One Hamilton-based business has found success serving eviction notices to unwanted roommates of the four-legged and furry variety.
Started in 1989, Skedaddle Humane Wildlife Control removes raccoons, squirrels, skunks, birds, bats, mice and other wildlife from residential and commercial properties while keeping the animals’ family units together. The company also animal-proofs buildings and gives their clients a life-time guarantee that the animals will not return. Skedaddle also offers wildlife decontamination and cleanup services.
Founder and CEO Bill Dowd started franchising Skedaddle about three years ago and now has 23 units spread throughout Ontario, Quebec and Nova Scotia.
Dowd said he is looking for people who want to be their own boss and who would like to start a home-based business.
“Your service vehicle is your office because we’re going to people’s homes,” he noted. “All of the products and material and everything needed to do the job properly is in that service vehicle.”
Dowd himself started the business from his childhood bedroom in his parents’ house and from there has grown the company to having over 50 service vehicles on the road.
One of the advantages of starting a Skedaddle franchise, Dowd explained, is the low startup costs. Franchisees do not require a commercial office space and the tools and materials used for the job are all quite common and low cost. Skedaddle can also help franchisees with vehicle financing to make it even easier to get started.
Plenty of Critters
Dowd is looking to expand nation-wide and welcomes potential franchisees from any part of Canada.
With wildlife having adapted easily to the city life, all those critters living among us means a steady supply of work for Skedaddle franchisees.
“There’s wildlife in every city across North America,” Dowd said. “Every year our call volumes and sales continue to grow. Typically, in a square kilometer, there can be anywhere from 25 to 50 raccoons, 25 to 50 skunks and hundreds of squirrels. These animals are sharing and thriving in our cities with us and they live in our attics, they live in our chimneys and a lot of the time, we’re providing their food sources because they’ll get into our garbage and eat it. The demand is always going to be there.”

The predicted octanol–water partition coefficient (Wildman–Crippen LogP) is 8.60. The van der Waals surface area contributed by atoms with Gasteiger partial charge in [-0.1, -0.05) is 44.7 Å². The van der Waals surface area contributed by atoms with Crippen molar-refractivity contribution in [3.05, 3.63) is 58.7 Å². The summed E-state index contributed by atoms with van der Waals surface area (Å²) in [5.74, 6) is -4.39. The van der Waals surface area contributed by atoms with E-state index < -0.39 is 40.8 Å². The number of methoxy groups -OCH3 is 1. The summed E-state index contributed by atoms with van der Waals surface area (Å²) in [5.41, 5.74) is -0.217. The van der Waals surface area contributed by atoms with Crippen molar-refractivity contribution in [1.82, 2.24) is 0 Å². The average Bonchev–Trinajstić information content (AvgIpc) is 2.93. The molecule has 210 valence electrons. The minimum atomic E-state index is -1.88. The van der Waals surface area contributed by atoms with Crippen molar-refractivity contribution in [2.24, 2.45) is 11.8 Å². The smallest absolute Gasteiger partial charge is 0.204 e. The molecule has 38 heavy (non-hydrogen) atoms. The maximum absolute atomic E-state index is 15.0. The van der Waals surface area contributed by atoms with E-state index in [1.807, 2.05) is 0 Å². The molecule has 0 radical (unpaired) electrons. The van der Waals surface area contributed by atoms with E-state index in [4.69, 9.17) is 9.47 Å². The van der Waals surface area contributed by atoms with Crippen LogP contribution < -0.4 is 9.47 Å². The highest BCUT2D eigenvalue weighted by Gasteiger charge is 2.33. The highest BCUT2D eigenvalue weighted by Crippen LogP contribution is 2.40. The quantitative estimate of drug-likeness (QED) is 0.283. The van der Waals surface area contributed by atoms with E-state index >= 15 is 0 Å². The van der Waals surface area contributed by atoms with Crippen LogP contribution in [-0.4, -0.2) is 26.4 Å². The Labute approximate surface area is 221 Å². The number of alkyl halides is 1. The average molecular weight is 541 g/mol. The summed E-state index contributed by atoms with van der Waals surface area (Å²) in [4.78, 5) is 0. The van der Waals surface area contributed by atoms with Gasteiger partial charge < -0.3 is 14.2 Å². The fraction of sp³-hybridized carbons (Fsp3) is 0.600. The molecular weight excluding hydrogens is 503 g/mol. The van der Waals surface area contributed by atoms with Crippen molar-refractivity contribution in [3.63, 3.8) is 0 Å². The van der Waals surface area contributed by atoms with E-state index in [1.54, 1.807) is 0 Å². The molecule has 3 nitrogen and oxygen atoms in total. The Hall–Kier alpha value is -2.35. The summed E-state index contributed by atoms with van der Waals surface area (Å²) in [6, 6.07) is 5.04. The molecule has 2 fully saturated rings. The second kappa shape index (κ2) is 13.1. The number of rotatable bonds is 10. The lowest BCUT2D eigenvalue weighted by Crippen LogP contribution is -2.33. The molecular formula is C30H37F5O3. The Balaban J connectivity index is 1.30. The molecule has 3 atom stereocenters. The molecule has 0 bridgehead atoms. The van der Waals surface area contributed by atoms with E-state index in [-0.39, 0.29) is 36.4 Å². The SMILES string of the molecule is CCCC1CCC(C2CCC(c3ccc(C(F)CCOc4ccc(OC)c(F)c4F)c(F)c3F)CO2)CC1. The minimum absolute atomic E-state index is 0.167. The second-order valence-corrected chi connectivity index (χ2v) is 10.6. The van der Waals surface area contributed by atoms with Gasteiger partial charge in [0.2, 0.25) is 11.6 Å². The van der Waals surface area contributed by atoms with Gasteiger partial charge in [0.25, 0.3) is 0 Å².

As an example, Dowd points to his newest franchisee in Sudbury, ON. In less than six months in business, that franchisee already has enough sales to surpass his annual business expenses and he has already expanded his one-man operation to a two-man operation.
With the economic impact of wildlife damage to buildings being estimated in the billions of dollars per year, the CEO has no doubt many more franchisees will find themselves in the same boat as his Sudbury operation.
Skedaddle has a custom training center at its headquarters in Hamilton. The training center is an actual house so the company can teach new franchisees where animals would be located in an attic space and how to find them, plus how to walk and work properly in an attic and how to secure and screen vents on the roof and other common entry points.
Each franchisee goes to Hamilton for a week of initial field training. They also receive training and continuous support for marketing, accounting, admin work and sales. Everything about running a Skedaddle business is covered.
Sometimes, Dowd and his support managers even help franchisees in the field when they’re nowhere near them.
“In one case, one of our franchisees was having a difficult time solving a homeowner’s problem,” Dowd recalled. “The raccoon kept getting back in and the technician couldn’t figure out how it kept getting back in. He had secured everything, he thought. We used technology that allowed us to actually see him walking around the house and showing us what he was seeing in our boardroom. Myself and my support managers were all gathered around the board table and watching. And, having 27 years of experience, we could tell right away that there was a piece of flashing that when the raccoon went in, it would close. To someone with less experience, it looked like it was fine, but upon close inspection, every time the raccoon pushed it, it would open up, it would get into the attic and then the flashing would fall back in place.”
Flexibility & Profits
Aside from low startup costs, Dowd said, Skedaddle offers flexible work weeks. A franchisee can base their business hours around regular daytime business hours, or work in the evenings if they prefer or even work on the weekends if they want.
And some of the removal and exclusion work the company provides can have hefty profit margins. For example, the founder said, when doing a mouse or bat exclusion, it can be in the thousands of dollars because they can get into an opening the size of a dime, which means having to seal up every possible entry point that is any larger than that.
Running a Skedaddle also requires minimal inventory, with just some basic tools, 16 gauge wire screening and Skedaddle’s own branded exclusion sealant being the main inventory required.
For anyone looking to get into a home-based business with low startup costs and high flexibility and profits, Skedaddle Humane Wildlife Control is the place to call.